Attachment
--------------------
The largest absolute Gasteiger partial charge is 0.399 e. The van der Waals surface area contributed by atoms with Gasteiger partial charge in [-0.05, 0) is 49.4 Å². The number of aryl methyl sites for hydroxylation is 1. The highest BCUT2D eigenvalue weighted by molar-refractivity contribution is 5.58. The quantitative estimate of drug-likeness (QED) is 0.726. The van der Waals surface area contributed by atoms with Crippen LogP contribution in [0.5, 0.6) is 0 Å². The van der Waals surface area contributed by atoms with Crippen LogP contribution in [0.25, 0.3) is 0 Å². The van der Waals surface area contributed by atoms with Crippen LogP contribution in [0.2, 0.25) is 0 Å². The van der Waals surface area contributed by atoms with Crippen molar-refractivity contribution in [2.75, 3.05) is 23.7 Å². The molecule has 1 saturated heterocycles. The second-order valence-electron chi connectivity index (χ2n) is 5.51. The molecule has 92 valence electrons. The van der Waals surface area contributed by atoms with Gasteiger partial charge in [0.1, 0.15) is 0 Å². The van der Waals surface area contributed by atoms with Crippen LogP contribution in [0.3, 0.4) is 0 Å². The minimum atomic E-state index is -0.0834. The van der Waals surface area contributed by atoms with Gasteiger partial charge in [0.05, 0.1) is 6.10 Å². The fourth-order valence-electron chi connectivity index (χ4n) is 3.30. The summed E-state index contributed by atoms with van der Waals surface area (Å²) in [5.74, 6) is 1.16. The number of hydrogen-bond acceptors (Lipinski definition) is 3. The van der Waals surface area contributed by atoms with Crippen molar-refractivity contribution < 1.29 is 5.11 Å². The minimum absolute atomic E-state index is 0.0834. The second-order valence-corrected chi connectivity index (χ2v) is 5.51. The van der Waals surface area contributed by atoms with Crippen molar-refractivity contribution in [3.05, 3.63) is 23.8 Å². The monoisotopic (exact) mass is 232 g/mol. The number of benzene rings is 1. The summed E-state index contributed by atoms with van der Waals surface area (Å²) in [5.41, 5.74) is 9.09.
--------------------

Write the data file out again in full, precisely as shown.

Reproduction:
The largest absolute Gasteiger partial charge is 0.399 e. The van der Waals surface area contributed by atoms with Gasteiger partial charge in [-0.05, 0) is 49.4 Å². The number of aryl methyl sites for hydroxylation is 1. The highest BCUT2D eigenvalue weighted by molar-refractivity contribution is 5.58. The quantitative estimate of drug-likeness (QED) is 0.726. The van der Waals surface area contributed by atoms with Crippen LogP contribution in [0.5, 0.6) is 0 Å². The van der Waals surface area contributed by atoms with Crippen LogP contribution in [0.25, 0.3) is 0 Å². The van der Waals surface area contributed by atoms with Crippen LogP contribution in [0.2, 0.25) is 0 Å². The van der Waals surface area contributed by atoms with Crippen molar-refractivity contribution in [2.75, 3.05) is 23.7 Å². The molecule has 1 saturated heterocycles. The second-order valence-electron chi connectivity index (χ2n) is 5.51. The molecule has 92 valence electrons. The van der Waals surface area contributed by atoms with Gasteiger partial charge in [0.1, 0.15) is 0 Å². The van der Waals surface area contributed by atoms with Crippen LogP contribution in [0.3, 0.4) is 0 Å². The minimum atomic E-state index is -0.0834. The van der Waals surface area contributed by atoms with Gasteiger partial charge in [0.05, 0.1) is 6.10 Å². The fourth-order valence-electron chi connectivity index (χ4n) is 3.30. The summed E-state index contributed by atoms with van der Waals surface area (Å²) in [5.74, 6) is 1.16. The number of hydrogen-bond acceptors (Lipinski definition) is 3. The van der Waals surface area contributed by atoms with Crippen molar-refractivity contribution < 1.29 is 5.11 Å². The minimum absolute atomic E-state index is 0.0834. The second-order valence-corrected chi connectivity index (χ2v) is 5.51. The van der Waals surface area contributed by atoms with Crippen molar-refractivity contribution in [3.05, 3.63) is 23.8 Å². The monoisotopic (exact) mass is 232 g/mol. The number of benzene rings is 1. The summed E-state index contributed by atoms with van der Waals surface area (Å²) in [5.41, 5.74) is 9.09.